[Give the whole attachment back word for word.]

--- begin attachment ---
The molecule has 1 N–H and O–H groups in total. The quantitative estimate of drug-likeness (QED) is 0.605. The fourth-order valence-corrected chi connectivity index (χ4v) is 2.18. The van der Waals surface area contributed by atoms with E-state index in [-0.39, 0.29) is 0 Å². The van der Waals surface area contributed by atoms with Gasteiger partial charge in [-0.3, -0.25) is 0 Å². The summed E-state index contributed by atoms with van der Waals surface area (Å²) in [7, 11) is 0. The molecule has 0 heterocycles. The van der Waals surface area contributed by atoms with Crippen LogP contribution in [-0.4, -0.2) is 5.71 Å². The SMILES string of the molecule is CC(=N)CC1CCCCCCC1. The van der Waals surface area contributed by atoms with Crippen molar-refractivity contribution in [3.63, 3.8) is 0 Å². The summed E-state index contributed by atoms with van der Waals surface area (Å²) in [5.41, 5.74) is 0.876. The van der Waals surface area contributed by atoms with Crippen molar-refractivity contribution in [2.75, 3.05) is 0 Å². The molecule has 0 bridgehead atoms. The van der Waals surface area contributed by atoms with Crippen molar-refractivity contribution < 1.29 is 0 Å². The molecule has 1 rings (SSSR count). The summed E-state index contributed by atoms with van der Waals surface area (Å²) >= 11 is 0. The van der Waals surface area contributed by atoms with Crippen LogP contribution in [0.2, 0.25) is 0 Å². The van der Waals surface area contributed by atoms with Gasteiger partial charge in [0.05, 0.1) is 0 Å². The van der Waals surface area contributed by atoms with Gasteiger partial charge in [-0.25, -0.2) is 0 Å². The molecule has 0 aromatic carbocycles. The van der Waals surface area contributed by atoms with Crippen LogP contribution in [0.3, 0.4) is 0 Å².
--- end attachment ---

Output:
The molecule has 1 N–H and O–H groups in total. The quantitative estimate of drug-likeness (QED) is 0.605. The fourth-order valence-corrected chi connectivity index (χ4v) is 2.18. The van der Waals surface area contributed by atoms with E-state index in [-0.39, 0.29) is 0 Å². The van der Waals surface area contributed by atoms with Gasteiger partial charge in [-0.3, -0.25) is 0 Å². The summed E-state index contributed by atoms with van der Waals surface area (Å²) in [7, 11) is 0. The molecule has 0 heterocycles. The van der Waals surface area contributed by atoms with Crippen LogP contribution in [-0.4, -0.2) is 5.71 Å². The SMILES string of the molecule is CC(=N)CC1CCCCCCC1. The van der Waals surface area contributed by atoms with Crippen molar-refractivity contribution in [3.63, 3.8) is 0 Å². The summed E-state index contributed by atoms with van der Waals surface area (Å²) in [5.41, 5.74) is 0.876. The van der Waals surface area contributed by atoms with Crippen molar-refractivity contribution in [2.75, 3.05) is 0 Å². The molecule has 0 bridgehead atoms. The van der Waals surface area contributed by atoms with Crippen molar-refractivity contribution < 1.29 is 0 Å². The molecule has 1 rings (SSSR count). The summed E-state index contributed by atoms with van der Waals surface area (Å²) >= 11 is 0. The van der Waals surface area contributed by atoms with Crippen LogP contribution in [0.2, 0.25) is 0 Å². The van der Waals surface area contributed by atoms with Gasteiger partial charge in [0.05, 0.1) is 0 Å². The van der Waals surface area contributed by atoms with Gasteiger partial charge in [-0.25, -0.2) is 0 Å². The molecule has 0 aromatic carbocycles. The van der Waals surface area contributed by atoms with Crippen LogP contribution in [0.3, 0.4) is 0 Å².